Rising temperatures prompted by climate change will bring about increasing difficulty for New Mexico to meet its legal obligation to deliver water to downstream neighbors in the years ahead, according to a new federal study developed by the U.S. Bureau of Reclamation and Sandia National Laboratory.

The study offers disturbing news to both New Mexico state officials who must legally guarantee a prescribed flow of water in the Rio Grande Basin will pass down to Texas each year, and to Texas water officials who are currently involved in litigation against New Mexico over water deliveries related to the Rio Grande Compact, a tri-state agreement between Colorado, New Mexico and Texas on how water from the river will be shared.

Representatives of the Bureau of Reclamation and Sandia Laboratory were on hand to discuss the new study at the New Mexico Museum of Natural History last week. The presentation, titled "Impacts of Climate Change on the Upper Rio Grande Basin: Adaptation and Mitigation Strategies," paints a dire picture for New Mexico's ability to deliver water in the future because of higher demands and reduced flows caused by higher rates of evaporation, smaller expected snow packs and other environmental developments caused by a warmer climate.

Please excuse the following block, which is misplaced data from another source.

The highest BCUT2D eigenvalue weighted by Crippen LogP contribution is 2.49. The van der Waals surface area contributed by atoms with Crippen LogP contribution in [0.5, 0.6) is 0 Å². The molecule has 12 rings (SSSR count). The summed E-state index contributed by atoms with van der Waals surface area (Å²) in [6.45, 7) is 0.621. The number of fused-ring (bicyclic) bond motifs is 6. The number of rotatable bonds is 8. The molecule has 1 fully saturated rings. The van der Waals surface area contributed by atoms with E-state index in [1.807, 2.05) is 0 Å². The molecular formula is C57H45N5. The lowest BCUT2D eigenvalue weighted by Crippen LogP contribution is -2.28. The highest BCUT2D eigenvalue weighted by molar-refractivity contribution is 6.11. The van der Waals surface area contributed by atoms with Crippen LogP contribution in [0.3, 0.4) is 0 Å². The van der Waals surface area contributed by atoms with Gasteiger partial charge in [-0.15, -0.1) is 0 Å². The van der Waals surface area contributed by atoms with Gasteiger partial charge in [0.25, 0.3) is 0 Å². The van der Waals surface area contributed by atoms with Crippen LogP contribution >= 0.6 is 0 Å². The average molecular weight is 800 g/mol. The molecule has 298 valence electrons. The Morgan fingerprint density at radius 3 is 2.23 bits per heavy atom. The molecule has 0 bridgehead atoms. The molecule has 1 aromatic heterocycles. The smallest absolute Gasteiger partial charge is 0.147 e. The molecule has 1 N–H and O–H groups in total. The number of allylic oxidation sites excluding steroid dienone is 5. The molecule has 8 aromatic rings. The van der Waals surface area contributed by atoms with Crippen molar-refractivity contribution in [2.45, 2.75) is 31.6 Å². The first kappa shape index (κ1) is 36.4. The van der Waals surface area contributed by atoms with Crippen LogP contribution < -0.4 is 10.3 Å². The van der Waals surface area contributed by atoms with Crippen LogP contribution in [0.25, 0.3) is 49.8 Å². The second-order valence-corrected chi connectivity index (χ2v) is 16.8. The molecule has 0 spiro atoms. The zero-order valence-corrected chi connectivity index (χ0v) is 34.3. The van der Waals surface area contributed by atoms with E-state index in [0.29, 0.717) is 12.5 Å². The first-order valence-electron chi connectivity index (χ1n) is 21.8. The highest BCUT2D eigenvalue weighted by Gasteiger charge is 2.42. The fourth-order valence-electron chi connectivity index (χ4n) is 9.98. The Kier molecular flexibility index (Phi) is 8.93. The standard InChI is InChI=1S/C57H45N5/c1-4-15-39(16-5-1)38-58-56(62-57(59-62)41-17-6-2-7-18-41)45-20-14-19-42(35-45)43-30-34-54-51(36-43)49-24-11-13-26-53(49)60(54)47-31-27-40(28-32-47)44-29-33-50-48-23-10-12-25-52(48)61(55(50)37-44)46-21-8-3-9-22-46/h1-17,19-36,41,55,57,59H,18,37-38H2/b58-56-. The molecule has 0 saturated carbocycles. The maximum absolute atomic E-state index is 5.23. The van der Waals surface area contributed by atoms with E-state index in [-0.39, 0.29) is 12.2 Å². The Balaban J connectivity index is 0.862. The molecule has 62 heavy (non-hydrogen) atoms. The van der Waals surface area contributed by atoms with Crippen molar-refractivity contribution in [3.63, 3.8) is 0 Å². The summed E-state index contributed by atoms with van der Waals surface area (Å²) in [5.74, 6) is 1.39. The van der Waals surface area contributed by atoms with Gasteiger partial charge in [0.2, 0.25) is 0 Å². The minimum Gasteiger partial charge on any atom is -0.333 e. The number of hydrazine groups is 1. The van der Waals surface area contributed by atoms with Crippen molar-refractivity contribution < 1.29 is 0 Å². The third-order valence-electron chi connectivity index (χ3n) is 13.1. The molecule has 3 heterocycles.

"Water supplies are diminishing while demand is becoming greater," said Sandia Laboratory hydrologist Jesse Roach, one of the study's authors.

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Roach said there is an increasing need to change water use strategies in order to prepare for climate-induced water shortages in the basin in the years ahead. He says scientists have been warning for years of coming changes in the environment that will result in water availability losses across the Southwest, and he further warned "those times have arrived."